Battle at the Edge: Telcos versus Cloud Giants

Telcos, with their scale and infrastructure, can seize the edge computing moment to strike back at the cloud giants and reclaim a central role in enterprise IT plans.

Richard Piasentin

February 28, 2020

5 Min Read
Battle at the Edge: Telcos versus Cloud Giants
(Image: Pixabay)

When telecom companies look at the market in 2020, the word “multiplication” springs to mind. On every front, you are seeing more devices, more users, and more data taking a massive and critical industry into a period of almost incomprehensible complexity.

Look at it from a consumer perspective. Even a decade after the launch of the iPhone, traffic per phone is exploding worldwide, reaching levels of ten times or more compared to just a few years ago. Meanwhile, enterprises are eagerly dismantling their own monolithic tech stacks into microservices that improve performance but pose massive challenges in understanding network and application performance issues.

This should be a rosy scenario for large telco players – a traffic explosion and greater degrees of complexity are both growth opportunities. But it’s also worryingly familiar. When the public cloud began to emerge, telcos should have taken control, given their massive infrastructure. Instead, it fell to an online retailer – Amazon – to take the lead on building the public cloud. Their closest followers were an enterprise software giant and an online advertising business. All three established such a lead that telcos had no choice but to accept the role of junior partners.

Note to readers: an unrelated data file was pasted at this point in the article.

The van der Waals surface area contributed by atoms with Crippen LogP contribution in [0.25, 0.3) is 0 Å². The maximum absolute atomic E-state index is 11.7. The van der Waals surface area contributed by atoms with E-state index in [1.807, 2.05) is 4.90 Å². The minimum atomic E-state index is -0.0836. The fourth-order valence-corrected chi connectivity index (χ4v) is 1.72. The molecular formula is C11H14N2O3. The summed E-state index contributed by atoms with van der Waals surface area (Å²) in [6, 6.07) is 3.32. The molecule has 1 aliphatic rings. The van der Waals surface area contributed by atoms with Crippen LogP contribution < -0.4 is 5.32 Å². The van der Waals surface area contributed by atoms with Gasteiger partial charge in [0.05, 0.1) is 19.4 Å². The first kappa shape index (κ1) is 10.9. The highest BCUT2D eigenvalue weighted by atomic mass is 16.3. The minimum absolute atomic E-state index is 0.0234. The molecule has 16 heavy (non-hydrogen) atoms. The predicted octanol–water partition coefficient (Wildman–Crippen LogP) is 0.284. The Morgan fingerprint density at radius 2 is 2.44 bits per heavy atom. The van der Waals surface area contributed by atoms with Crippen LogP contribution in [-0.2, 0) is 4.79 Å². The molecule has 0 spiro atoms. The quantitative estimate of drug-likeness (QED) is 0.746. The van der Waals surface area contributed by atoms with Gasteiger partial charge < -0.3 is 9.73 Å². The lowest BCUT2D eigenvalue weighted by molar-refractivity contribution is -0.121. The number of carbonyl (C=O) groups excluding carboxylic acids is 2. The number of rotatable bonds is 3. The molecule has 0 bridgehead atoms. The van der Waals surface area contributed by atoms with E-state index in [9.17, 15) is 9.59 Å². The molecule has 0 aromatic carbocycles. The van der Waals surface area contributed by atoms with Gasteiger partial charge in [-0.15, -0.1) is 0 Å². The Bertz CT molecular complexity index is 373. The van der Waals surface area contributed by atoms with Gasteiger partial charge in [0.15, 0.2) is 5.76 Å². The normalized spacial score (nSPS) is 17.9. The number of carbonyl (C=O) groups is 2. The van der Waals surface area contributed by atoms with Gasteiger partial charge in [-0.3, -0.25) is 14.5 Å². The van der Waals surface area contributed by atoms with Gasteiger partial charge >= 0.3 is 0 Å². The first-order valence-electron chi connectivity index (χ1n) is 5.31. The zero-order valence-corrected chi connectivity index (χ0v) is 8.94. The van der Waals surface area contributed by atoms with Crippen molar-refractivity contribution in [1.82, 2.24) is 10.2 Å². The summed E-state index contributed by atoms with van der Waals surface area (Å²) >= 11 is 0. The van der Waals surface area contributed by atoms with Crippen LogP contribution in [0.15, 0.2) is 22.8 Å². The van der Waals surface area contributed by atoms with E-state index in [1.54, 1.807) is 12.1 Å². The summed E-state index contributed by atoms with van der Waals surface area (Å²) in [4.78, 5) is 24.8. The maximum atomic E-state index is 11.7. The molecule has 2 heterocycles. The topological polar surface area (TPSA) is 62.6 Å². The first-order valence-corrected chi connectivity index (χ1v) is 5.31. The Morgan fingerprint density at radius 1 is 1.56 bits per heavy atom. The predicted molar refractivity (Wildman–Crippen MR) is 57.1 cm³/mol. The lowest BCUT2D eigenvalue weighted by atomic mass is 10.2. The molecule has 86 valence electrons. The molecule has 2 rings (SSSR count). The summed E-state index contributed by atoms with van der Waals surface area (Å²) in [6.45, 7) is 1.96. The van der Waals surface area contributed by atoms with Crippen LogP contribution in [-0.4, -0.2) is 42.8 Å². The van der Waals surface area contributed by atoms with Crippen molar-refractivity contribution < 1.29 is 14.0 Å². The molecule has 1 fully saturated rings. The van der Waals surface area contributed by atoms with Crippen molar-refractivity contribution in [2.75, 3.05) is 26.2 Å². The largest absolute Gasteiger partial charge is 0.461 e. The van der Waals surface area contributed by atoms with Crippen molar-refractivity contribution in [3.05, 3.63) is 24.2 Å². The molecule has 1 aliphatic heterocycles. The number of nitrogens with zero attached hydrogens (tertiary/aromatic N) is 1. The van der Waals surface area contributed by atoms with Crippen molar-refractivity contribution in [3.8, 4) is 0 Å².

In 2020, telcos have the chance to strike back. Two factors – the rise of edge computing and the advent of 5G – will be the catalysts. Millions of new devices will join the network, and the distinction between network and computing will grow less clear. But to take advantage of this moment, telcos need to transform themselves even as they learn to work with one another.

Complexity at the Edge

Just as the volume of data being processed is exploding, so is the volume of devices being brought online. The number of IP devices worldwide will multiply to 3x the global population in a few short years. It is simply not feasible that all the data, support queries, and analytics generated by this explosion will be transferred back to the central cloud. Instead, more data will be processed at the edge.

Creating an edge ecosystem is all about real estate - data centers have to be close to the devices. That gives telecom players an immediate advantage over AWS, Azure, and GCP. But all viable implementation options of where the servers might live require the provisioning of network, computing, applications, and content. And the question of who provides what – between telcos, solution providers, cloud providers, or even enterprises themselves – is up for discussion. AT&T and Verizon have both struck strategic alliances with cloud giants - should others follow suit? If they do, will they risk becoming dumb pipes for cloud infrastructure?

The 5G Revolution is Here